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My friends, and notorious party crew, playfully hit me upside my head last week and said:

“Really? You’re gonna go home and read books for a month?”

Six days. Two books. Not my greatest record, but I haven’t done this in a while. My “party crew” had to drag me out of a Barnes & Noble before I left because I spent 2 hours in there, picking out my favorite drug: books. And when I say dragged me out, I mean they called me to see where I was and I practically cried for them to save me from spending the money I didn’t have. They came, but I still walked away with four brand new novels.

One of these turned out to be an absolute goldmine. “Farm City” by Novella Carpenter. – The education of an urban farmer – It’s a national bestseller, so apparently I’m not the only one who thinks it’s grand. Anyway, this little 270 page book is Novella’s account of keeping a farm in the middle of the city of Oakland, California. Yep, in the ghetto; on a dead end street. It’s  a beautiful memoir about the struggles and rewards of growing your own food. The bad vegetable harvests, the turkeys and geese slain by stray dogs and opossums, the honey collecting, the amount of garbage it takes to feed two pigs. Yeah! Pigs… in the city!

It really makes you think how corrupt our society has become. How far we have fallen from our natural ways. Novella is right. How many of us would really eat meat, if we had to kill it ourselves? Now, I know I would. My father  killed enough animals in front of me and my sister when we were little for me to appreciate that a sacred life left the earth to feed me. I know I would have no qualms killing a cute little rabbit if I needed to eat. It’s the way the world works (my favorite phrase). I don’t have to understand how or why it works the way it does, I just accept that it does. Circle of life, blah, blah, blah. Yet people have forgotten this fact: ‘We’re not savages to raise “pets” in our backyard and then slit their throats and bleed them just so we can feed our kids.’ ‘There’s grocery stores for that… and paying jobs at the slaughter houses.’

Well, sorry to break it to ya, but savages we are. Animal instinct is hard to beat and we are animals at heart. Maybe individually we don’t hunt our own food anymore or raise beef on a farm, but we show our cruelty through the mass slaughter of chickens in warehouses (while the public slyly looks the other way). We watch neighborhood kids throw stones at homeless cats and dogs. We throw bombs on defenseless cities filled with civillians! Come’on!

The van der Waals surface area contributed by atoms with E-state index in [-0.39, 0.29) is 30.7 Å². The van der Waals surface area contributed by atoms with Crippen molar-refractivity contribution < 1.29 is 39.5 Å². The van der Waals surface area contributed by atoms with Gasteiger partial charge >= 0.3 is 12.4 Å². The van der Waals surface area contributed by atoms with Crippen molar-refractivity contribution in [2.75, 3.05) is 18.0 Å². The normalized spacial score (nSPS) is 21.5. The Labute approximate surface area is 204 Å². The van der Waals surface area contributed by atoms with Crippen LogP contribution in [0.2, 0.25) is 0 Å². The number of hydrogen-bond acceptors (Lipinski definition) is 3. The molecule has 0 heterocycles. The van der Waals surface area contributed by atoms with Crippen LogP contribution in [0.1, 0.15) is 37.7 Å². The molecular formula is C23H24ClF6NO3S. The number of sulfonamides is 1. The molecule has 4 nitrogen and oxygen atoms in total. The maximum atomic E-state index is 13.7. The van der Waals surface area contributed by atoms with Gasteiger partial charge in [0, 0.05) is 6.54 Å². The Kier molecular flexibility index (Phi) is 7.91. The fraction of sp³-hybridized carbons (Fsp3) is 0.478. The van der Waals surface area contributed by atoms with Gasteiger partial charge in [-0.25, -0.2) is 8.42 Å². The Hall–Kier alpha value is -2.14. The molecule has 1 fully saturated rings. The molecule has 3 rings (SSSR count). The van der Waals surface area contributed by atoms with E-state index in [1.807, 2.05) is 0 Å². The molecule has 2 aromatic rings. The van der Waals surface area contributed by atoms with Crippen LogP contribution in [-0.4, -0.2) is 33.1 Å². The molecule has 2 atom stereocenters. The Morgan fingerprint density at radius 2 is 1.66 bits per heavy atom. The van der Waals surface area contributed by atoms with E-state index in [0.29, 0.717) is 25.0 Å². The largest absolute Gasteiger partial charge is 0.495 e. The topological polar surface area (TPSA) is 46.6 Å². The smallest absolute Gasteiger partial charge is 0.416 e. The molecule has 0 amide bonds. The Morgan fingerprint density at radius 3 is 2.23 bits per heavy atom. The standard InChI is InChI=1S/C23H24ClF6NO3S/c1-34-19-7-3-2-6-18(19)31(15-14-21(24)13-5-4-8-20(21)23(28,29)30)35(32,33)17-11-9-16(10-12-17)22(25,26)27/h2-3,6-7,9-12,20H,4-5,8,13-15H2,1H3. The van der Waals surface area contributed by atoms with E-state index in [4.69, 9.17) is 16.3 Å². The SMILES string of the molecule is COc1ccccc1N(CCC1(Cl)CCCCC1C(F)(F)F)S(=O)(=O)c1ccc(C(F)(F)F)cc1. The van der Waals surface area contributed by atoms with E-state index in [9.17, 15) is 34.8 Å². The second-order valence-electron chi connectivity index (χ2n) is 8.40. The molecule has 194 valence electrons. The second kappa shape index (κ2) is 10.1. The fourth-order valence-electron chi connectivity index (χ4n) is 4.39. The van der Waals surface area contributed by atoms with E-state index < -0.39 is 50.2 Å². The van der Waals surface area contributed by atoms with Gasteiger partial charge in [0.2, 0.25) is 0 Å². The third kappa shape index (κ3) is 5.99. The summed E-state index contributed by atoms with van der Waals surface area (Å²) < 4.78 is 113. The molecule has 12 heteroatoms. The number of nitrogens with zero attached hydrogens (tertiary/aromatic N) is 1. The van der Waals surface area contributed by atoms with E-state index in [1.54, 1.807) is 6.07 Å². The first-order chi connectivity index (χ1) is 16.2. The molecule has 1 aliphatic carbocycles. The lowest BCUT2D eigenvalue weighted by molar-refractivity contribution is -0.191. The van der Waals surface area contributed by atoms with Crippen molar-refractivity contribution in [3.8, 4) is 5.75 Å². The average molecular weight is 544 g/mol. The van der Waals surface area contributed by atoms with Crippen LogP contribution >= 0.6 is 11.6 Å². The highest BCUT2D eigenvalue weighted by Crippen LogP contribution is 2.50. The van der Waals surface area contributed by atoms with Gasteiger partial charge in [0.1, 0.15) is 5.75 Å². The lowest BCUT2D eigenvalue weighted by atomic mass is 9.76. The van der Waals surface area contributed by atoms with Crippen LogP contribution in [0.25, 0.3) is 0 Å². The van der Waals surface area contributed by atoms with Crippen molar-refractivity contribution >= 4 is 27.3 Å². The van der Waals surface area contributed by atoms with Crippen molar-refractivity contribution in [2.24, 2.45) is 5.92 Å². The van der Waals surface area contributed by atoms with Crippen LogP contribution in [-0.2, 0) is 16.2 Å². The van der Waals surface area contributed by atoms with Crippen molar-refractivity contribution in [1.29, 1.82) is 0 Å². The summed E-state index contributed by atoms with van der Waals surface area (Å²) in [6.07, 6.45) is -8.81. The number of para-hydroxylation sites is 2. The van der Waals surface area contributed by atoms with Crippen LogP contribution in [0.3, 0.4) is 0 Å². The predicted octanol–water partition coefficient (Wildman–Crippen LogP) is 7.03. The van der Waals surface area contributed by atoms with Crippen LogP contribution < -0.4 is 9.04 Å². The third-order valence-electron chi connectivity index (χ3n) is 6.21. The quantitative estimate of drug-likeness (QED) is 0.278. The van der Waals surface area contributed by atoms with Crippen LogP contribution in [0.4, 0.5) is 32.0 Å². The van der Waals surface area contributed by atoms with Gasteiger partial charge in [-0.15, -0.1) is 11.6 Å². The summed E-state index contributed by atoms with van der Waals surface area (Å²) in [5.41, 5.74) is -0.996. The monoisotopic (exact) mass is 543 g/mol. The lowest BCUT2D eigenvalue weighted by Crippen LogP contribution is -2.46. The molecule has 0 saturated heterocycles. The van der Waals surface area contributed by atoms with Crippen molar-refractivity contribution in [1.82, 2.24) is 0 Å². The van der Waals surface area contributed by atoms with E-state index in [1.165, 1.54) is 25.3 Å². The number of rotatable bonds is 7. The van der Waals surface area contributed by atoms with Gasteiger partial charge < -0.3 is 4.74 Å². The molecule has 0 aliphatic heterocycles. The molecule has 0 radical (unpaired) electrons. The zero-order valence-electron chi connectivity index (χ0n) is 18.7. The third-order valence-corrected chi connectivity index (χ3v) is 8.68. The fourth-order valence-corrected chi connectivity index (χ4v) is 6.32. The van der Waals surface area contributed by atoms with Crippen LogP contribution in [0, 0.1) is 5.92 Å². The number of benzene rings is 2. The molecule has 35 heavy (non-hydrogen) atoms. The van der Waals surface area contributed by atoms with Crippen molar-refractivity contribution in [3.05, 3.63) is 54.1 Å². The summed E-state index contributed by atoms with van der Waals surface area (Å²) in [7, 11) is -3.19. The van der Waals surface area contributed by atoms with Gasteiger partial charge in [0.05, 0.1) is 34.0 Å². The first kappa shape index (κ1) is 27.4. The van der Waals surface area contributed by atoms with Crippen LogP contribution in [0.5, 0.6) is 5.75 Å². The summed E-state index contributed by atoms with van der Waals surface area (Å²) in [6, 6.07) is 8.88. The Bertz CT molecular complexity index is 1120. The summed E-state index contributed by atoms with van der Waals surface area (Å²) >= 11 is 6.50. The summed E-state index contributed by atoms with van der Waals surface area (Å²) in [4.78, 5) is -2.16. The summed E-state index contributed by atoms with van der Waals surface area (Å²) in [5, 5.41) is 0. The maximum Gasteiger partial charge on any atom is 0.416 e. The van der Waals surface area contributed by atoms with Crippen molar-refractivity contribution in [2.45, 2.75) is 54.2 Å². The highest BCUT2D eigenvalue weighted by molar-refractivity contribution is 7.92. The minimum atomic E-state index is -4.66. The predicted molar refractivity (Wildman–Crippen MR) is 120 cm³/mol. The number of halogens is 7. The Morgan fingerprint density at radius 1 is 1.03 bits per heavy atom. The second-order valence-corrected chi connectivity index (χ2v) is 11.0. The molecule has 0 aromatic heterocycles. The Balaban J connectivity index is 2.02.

To get back on topic, Novella also reminded me of the joy that growing your own food brings. It connects you with mother nature – God. It’s a peaceful and natural process, based on hard work and patience, that in the end sustains our life and makes us appreciate that small act of eating that our existence relies upon.  I think we sometimes forget, especially those of us that live in cities, that there is nothing more beautiful that the lush green fields and forests that used to cover the planet.

I’m a huge fan of traveling. I love other cultures and always want to explore the beautiful cities of the world. When I was younger and told my dad of my plans to live in a different city every 6 months, he looked at me and said:

“All cities are alike. All of them look the same with their gray buildings and smog-filled streets. Their trash filled garbage cans and the dirty homeless people that sit on street corners. No matter what city you go to, in the end each one is going to look exactly the same as the last one.” He would know, he’s traveled to plenty of them. But it’s the next part that stuck with me even though I still don’t fully agree with his ‘all cities are the same’ theory….

“Now go out into nature… walk into a forest or stand on a river bank or climb a mountain. You will never find a place that looks like another. No waterfall will cascade down exactly like its neighbor. No field will have the same assortment of flowers. No cave with hide the same kinds of animals.”

It’s the beauty of those places that keeps us mesmerized by the world we live in. As I grow older and see more places, yes, I’m absolutely astonished by the architecture, the amount of manpower and ingenuity and passion that went into some of our most gorgeous cities. I know – I walk the Red Square every chance I get and on my tour of London, I saw the massive and gorgeous castles of English royalty. Yet still, the sight that took my breath away was the rolling hills of the Scottish Highlands. The small wooden cabin in Northern Russia that stands between a pine forest and a small stream. When the air is crisp and you can’t hear the sirens blare by, that’s when you understand the world and how it works.

When your fingers dig into the soil and you see the first stem of your tomato plant sprout from the ground. When a tiny little chicken grows into a hen and you grab that first egg from its coop. That’s the real world. I think Novella really captured it and I’m so glad that I happened to pick up her book and say “Hey, this looks cool. I want to read this.”


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July 2018
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